Kids' classes begin with a stretching period to prevent injury.
In the introductory phase, the students learn about the values and concepts in Jiu-Jitsu, which form the knowledge base of the martial art. Part of this involves how to act on the mat, how to interact with the instructor and fellow students, how to properly wear the kimono and tie the belt.
The remainder of the class focuses on learning fundamental techniques. The complexity of the techniques is proportional to the progression of the class.
The instructor will show the students how the techniques can be used against a person who is trying to harm them. Students are taught that these techniques must not be used against other children outside of Jiu-Jitsu class. They are only to be used if they are attacked on the street.
The minimum age depends on the maturity level of the individual child. Generally, however, the kids classes have students ranging in age from 5 - 12. Exceptions are sometimes made following your introduction to the instructor.
We will also be offering a special class for older kids aged 11-15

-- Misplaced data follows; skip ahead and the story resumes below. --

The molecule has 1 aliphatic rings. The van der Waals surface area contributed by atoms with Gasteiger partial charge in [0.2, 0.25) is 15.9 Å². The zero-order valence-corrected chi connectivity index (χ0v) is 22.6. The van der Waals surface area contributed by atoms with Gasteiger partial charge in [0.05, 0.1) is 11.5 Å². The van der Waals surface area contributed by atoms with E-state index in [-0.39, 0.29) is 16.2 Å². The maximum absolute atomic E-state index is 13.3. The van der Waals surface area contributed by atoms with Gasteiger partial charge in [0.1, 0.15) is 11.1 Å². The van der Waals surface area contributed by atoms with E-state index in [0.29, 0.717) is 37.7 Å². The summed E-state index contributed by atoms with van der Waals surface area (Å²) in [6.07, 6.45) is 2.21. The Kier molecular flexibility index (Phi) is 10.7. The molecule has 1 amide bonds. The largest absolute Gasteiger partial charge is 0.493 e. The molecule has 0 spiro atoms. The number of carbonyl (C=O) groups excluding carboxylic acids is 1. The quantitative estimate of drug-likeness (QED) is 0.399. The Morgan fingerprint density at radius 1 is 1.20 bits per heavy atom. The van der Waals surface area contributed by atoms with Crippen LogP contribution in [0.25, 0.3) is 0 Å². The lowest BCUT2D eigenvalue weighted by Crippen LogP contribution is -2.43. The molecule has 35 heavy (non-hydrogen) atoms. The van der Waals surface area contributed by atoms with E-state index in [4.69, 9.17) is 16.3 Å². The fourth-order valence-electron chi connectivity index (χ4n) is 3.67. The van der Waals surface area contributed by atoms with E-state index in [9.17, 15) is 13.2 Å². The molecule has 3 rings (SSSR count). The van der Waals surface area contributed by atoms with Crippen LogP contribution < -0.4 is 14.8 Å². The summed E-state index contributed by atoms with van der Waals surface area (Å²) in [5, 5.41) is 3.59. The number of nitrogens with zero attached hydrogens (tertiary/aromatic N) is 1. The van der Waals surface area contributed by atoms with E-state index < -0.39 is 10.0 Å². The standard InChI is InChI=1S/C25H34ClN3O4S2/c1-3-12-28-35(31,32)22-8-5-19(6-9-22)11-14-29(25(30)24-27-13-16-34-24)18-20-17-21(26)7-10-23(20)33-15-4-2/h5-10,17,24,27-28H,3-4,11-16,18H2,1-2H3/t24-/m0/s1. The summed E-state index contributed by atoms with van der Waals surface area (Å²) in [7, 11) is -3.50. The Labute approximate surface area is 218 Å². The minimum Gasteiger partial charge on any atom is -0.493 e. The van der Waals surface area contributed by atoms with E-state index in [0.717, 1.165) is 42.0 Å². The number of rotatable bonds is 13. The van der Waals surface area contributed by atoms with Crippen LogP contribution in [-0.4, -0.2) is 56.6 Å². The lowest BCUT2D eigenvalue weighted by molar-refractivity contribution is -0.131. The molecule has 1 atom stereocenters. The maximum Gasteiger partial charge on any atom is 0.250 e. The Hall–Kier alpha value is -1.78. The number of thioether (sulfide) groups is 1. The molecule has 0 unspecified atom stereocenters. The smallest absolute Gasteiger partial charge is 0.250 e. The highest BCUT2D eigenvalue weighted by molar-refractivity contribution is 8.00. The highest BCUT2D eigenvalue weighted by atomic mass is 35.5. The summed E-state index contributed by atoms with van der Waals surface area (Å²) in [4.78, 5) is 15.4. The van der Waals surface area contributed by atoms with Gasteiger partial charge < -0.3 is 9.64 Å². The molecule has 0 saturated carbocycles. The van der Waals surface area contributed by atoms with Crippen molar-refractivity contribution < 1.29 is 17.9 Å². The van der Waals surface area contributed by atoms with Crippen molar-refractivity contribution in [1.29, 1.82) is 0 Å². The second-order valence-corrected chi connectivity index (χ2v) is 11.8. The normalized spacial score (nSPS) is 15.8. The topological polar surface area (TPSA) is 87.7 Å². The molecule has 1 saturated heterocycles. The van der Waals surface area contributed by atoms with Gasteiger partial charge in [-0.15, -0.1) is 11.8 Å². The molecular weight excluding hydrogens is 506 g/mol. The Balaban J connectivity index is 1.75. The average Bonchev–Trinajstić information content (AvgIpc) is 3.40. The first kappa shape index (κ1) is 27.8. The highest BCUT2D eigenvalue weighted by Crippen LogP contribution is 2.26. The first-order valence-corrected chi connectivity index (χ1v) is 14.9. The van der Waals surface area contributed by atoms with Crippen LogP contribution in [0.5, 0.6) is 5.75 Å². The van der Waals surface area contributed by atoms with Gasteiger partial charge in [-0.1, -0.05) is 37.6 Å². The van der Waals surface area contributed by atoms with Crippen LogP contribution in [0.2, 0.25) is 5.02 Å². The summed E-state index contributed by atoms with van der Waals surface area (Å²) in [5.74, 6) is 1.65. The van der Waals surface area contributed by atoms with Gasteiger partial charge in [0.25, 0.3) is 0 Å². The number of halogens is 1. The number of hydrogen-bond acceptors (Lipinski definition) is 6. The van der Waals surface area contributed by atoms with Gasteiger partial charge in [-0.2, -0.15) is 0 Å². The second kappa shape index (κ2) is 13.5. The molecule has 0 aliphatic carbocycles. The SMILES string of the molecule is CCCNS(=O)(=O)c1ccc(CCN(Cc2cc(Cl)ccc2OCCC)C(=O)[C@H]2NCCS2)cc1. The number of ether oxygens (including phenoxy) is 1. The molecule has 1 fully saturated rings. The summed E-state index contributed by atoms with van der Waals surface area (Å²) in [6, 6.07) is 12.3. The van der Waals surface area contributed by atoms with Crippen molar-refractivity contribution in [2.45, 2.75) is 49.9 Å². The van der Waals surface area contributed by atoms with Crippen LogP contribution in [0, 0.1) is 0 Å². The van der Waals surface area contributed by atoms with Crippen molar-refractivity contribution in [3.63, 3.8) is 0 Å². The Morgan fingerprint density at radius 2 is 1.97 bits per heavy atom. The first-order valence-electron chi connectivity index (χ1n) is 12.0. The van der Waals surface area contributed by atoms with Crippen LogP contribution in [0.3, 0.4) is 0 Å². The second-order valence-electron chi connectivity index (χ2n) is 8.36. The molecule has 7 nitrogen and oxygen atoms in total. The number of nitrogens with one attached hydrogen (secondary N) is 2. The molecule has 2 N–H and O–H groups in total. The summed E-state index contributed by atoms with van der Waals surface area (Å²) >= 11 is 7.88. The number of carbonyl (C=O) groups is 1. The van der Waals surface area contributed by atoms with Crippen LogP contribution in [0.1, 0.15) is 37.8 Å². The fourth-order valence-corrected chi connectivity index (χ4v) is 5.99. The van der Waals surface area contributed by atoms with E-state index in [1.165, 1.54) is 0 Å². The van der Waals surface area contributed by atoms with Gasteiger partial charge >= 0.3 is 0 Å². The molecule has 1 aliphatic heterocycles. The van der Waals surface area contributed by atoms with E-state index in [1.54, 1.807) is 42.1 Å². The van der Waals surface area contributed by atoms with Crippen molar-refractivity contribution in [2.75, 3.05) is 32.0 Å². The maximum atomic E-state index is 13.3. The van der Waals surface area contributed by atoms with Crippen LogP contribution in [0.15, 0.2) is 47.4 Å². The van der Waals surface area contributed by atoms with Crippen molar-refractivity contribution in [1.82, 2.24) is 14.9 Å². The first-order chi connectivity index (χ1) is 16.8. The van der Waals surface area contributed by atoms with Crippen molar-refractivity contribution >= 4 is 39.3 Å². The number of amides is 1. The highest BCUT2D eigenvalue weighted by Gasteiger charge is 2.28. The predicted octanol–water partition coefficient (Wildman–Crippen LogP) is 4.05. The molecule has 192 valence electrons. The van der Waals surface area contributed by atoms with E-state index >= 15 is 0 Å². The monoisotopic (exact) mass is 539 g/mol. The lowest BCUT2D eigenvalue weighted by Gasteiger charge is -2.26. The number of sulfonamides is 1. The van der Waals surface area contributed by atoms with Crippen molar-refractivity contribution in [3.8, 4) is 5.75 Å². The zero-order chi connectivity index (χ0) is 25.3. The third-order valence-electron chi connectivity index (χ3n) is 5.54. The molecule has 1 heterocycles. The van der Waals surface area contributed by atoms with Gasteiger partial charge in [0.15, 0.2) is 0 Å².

Depending on maturity level and size, older teens may join either the Adult classes or the Older Kids class, at the instructor's discretion.
Each student is placed in a class that is best for her/him.
Belt ranks for kids are displayed in the left column.
They say a picture is worth a million words. A video clip says even more. This video is courtesy of black belt Roy Dean, who does a good job showing the essence of Jiu-Jitsu.
As you will see from the above video, Jiu-Jitsu mostly happens on the mat. The person who knows how to defend herself on the ground will be in her environment when an attacker is out of his comfort zone. Taller opponents have a reach advantage when standing up. Heavier opponents can generate a lot of force behind their punches. But all of them are susceptible to being taken to the ground and dominated by a smaller, weaker opponent who knows what to do.
You may also notice from the video that once the space is closed between yourself and the attacker, there is little-to-no room for the attacker to use headbutts, punches, kicks, elbows and knees. In real life, things happen too fast to dodge punches like in Bruce Lee movies. It's never going to happen. Professional boxers have reflexes like a cat, but no matter how much they bob and weave, they will take hundreds of punches to their heads throughout their careers. Fancy stuff is for the movies. Jiu-Jitsu is for the real world.
Jiu-Jitsu might remind you a bit of Judo or Aikido. That's because they are all related. But unlike Judo and Aikido, Brazilian Jiu-Jitsu is a progressive martial art that is open to the scrutiny of real life competition and change. The Gracie family improvised on Judo and Japanese Jiu-Jitsu through continuous sparring and competition. This methodology has helped define what many consider the most practical and realistic self defense system in the world.